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Event Public Safety Incarceration, Prisoner Reentry

Prisoner-Reentry Reform in Maryland

Wednesday December 2015


Peter Cove Founder, America Works
Stephen T. Moyer Secretary of Public Safety & Correctional Services, Maryland
Hon. Kelly M. Schulz Secretary of Labor, Licensing, and Regulation, Maryland
Hon. Christopher B. Shank Executive Office, Governor’s Office of Crime Control and Prevention, Maryland
Howard Husock Vice President, Research & Publications, Manhattan Institute
Hon. Boyd K. Rutherford Lieutenant Governor, Maryland

Co-sponsored by Maryland Public Policy Institute.

America faces a criminal recidivism crisis: two-thirds of the country’s 700,000 inmates released annually will be arrested for a new offense within three years. The extra resources devoted to the criminal-justice system represent public money not spent on parks, libraries, and schools.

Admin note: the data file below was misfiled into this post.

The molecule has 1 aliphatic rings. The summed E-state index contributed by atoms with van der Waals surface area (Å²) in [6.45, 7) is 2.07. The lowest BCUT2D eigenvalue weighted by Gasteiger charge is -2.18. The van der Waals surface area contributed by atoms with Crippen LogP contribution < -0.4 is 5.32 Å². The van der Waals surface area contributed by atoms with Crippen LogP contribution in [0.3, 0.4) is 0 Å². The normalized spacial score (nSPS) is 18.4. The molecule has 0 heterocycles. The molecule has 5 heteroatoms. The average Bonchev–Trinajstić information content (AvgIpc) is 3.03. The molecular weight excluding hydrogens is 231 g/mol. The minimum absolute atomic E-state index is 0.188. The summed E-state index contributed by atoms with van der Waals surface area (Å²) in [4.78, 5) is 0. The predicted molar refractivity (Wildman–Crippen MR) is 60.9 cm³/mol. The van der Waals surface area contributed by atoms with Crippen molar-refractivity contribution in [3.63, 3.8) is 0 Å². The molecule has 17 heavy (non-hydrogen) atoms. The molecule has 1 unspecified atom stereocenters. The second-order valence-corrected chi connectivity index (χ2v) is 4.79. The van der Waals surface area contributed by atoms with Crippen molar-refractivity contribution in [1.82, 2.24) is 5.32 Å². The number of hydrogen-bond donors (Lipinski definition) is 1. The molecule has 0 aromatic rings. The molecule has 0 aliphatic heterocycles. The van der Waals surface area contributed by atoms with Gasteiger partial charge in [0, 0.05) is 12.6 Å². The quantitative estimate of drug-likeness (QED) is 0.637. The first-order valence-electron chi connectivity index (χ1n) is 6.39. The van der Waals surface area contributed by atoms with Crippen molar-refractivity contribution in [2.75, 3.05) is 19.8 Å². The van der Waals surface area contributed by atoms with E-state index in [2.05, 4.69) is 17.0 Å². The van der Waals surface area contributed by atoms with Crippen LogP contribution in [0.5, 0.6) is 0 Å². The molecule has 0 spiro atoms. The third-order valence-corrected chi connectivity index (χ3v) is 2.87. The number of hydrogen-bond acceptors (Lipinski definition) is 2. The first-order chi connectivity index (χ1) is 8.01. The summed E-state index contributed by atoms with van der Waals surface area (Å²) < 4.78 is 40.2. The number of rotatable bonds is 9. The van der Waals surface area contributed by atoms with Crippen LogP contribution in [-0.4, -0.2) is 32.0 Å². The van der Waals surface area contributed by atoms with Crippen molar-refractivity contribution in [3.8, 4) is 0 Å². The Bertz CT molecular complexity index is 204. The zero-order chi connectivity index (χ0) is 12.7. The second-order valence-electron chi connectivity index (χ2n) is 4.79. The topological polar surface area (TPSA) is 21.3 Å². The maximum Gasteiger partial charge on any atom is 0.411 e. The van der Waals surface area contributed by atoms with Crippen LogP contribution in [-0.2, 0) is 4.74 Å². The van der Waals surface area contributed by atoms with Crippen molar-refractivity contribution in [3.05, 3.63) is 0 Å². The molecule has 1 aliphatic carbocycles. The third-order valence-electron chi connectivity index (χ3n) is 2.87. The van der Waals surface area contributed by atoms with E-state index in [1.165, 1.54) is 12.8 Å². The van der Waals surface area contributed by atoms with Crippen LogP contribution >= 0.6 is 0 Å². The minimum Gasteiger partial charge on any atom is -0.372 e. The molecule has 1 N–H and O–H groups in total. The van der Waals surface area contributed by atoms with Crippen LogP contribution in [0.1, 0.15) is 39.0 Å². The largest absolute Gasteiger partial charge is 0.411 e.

While many prisoner-reentry efforts have demonstrated potential, among them job training and counseling, one approach has proven especially promising—”rapid attachment to work,” which swiftly places ex-prisoners into jobs and is rooted in the idea that the dignity of a steady job and paycheck is the surest path to a stable life. Crime-plagued cities, such as Baltimore, stand to benefit most from successful reentry programs.

The Manhattan Institute is one of a number of organizations involved in the implementation of rapid attachment to work programs. During 2008–12, MI partnered with former Newark mayor Cory Booker on a pilot project to design and implement a model prisoner-reentry program for that city.

On December 16, 2015, the Manhattan Institute was joined by the Maryland Public Policy Institute, and hosted a discussion with public- and private-sector experts on the merits of work-based reentry programs and shared best practices for implementation—with a special focus on the Old Line State.